Workplace wellness programs don’t provide employees with significant measurable outcomes, according to a new study published in the Journal of the American Medical Association.
The study, which looked at 33,000 employees at 160 BJ’s Wholesale Club Holdings Inc. worksites for a year and a half, found about 4,000 staff participated in the company’s wellness program. It comprised eight modules on nutrition, physical activity, stress reduction and related topics implemented by registered dieticians.
The study assessed four outcomes: self-reported health and behaviours through surveys; clinical measures of health via screenings; health-care spending and utilization; and employment outcomes from administrative data.
The U.S. retail company’s worksites with a wellness program had an 8.3 percentage point higher rate of employees who reported engaging in regular exercise and a 13.6 percentage point higher rate of workers who reported actively managing their weight. However, after 18 months, the study found no significant differences in other self-reported health and behaviours, clinical markers of health, health-care spending or utilization, absenteeism or job performance.
“Employees exposed to a workplace wellness program reported significantly greater rates of some positive health behaviours compared with those who were not exposed, but there were no significant effects on clinical measures of health, health-care spending and utilization or employment outcomes after 18 months,” noted the study.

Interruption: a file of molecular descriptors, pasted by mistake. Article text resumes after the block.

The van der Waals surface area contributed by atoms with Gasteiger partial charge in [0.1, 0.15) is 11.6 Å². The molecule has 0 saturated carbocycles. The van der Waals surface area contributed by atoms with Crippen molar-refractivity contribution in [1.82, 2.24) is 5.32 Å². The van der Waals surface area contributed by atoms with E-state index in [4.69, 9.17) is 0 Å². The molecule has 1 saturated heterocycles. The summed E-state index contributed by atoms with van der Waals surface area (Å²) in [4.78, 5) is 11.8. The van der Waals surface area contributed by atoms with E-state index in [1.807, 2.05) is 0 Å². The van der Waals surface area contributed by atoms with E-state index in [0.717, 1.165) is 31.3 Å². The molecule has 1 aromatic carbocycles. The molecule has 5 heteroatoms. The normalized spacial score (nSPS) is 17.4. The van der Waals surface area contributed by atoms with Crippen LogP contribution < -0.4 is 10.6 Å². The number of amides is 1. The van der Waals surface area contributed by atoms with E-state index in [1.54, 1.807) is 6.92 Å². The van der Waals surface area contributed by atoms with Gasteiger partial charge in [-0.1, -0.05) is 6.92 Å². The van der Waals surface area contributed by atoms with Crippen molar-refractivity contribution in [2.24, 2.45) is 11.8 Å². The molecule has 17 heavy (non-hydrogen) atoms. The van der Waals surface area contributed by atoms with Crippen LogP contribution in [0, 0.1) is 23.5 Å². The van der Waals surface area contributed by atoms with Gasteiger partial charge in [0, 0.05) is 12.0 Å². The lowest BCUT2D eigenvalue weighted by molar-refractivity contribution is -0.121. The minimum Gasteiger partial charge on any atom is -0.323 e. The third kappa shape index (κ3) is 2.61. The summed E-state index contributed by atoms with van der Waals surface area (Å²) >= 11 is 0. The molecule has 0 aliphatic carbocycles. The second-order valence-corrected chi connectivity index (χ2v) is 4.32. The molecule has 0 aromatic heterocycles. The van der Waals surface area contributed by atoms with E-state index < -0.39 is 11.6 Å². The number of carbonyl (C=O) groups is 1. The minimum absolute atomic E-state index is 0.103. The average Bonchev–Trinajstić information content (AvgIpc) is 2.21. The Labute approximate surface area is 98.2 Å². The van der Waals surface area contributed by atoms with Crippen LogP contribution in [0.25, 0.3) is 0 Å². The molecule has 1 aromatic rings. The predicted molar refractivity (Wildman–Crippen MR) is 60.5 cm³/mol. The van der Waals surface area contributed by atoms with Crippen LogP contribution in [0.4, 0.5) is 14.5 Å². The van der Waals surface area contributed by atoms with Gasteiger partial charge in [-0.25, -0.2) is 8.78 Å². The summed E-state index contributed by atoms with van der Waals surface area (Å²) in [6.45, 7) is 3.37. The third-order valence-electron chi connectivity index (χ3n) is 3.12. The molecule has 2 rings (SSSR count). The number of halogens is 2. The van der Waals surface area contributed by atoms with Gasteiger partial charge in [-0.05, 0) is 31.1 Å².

Among the 33,000 employees, the mean participation rate in surveys and screenings at intervention sites was between 36.2 per cent and 44.6 per cent. At primary control sites, the percentage dropped slightly, to between 34.4 per cent and 43 per cent. The study also found the rates for two self-reported outcomes were higher in the intervention group than in the control group: for engaging in regular exercise (69.8 per cent versus 61.9 per cent) and for actively managing weight (69.2 per cent versus 54.7 per cent).
As well, it found the wellness program had no significant effects on other pre-specified outcomes: 27 self-reported health outcomes and behaviours, including self-reported health, sleep quality and food choices; 10 clinical markers of health, including cholesterol, blood pressure and body mass index; 38 medical and pharmaceutical spending and utilization measures; and three employment outcomes: absenteeism, job tenure and job performance.
“Although limited by incomplete data on some outcomes, these findings may temper expectations about the financial return on investment that wellness programs can deliver in the short term,” stated the study.